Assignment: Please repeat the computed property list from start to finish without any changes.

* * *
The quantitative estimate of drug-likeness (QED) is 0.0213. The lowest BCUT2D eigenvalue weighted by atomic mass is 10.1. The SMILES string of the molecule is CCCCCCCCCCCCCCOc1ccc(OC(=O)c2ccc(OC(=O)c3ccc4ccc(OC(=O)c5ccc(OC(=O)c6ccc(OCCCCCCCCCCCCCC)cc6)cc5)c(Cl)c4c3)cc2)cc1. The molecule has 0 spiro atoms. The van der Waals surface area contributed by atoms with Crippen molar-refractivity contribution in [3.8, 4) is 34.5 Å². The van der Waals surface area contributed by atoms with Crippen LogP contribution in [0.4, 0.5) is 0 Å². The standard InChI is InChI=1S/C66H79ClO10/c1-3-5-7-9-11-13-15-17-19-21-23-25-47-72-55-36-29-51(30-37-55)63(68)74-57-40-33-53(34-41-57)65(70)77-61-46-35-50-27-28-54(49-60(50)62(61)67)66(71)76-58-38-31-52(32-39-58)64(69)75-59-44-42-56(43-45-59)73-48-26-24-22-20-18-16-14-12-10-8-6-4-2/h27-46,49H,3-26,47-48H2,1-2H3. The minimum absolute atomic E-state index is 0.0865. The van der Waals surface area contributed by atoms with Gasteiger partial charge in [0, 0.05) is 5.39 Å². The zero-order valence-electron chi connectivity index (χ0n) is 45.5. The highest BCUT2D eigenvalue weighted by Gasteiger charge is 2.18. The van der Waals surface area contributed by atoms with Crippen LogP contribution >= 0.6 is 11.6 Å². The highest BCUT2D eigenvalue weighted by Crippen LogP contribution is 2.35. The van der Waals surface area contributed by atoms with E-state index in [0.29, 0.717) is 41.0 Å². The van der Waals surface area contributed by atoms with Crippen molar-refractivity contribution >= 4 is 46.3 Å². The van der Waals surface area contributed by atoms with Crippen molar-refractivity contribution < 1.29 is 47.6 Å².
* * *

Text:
The quantitative estimate of drug-likeness (QED) is 0.0213. The lowest BCUT2D eigenvalue weighted by atomic mass is 10.1. The SMILES string of the molecule is CCCCCCCCCCCCCCOc1ccc(OC(=O)c2ccc(OC(=O)c3ccc4ccc(OC(=O)c5ccc(OC(=O)c6ccc(OCCCCCCCCCCCCCC)cc6)cc5)c(Cl)c4c3)cc2)cc1. The molecule has 0 spiro atoms. The van der Waals surface area contributed by atoms with Crippen molar-refractivity contribution in [3.8, 4) is 34.5 Å². The van der Waals surface area contributed by atoms with Crippen LogP contribution in [0.4, 0.5) is 0 Å². The standard InChI is InChI=1S/C66H79ClO10/c1-3-5-7-9-11-13-15-17-19-21-23-25-47-72-55-36-29-51(30-37-55)63(68)74-57-40-33-53(34-41-57)65(70)77-61-46-35-50-27-28-54(49-60(50)62(61)67)66(71)76-58-38-31-52(32-39-58)64(69)75-59-44-42-56(43-45-59)73-48-26-24-22-20-18-16-14-12-10-8-6-4-2/h27-46,49H,3-26,47-48H2,1-2H3. The minimum absolute atomic E-state index is 0.0865. The van der Waals surface area contributed by atoms with Gasteiger partial charge in [0, 0.05) is 5.39 Å². The zero-order valence-electron chi connectivity index (χ0n) is 45.5. The highest BCUT2D eigenvalue weighted by Gasteiger charge is 2.18. The van der Waals surface area contributed by atoms with Crippen LogP contribution >= 0.6 is 11.6 Å². The highest BCUT2D eigenvalue weighted by Crippen LogP contribution is 2.35. The van der Waals surface area contributed by atoms with E-state index in [0.29, 0.717) is 41.0 Å². The van der Waals surface area contributed by atoms with Crippen molar-refractivity contribution >= 4 is 46.3 Å². The van der Waals surface area contributed by atoms with Crippen molar-refractivity contribution < 1.29 is 47.6 Å².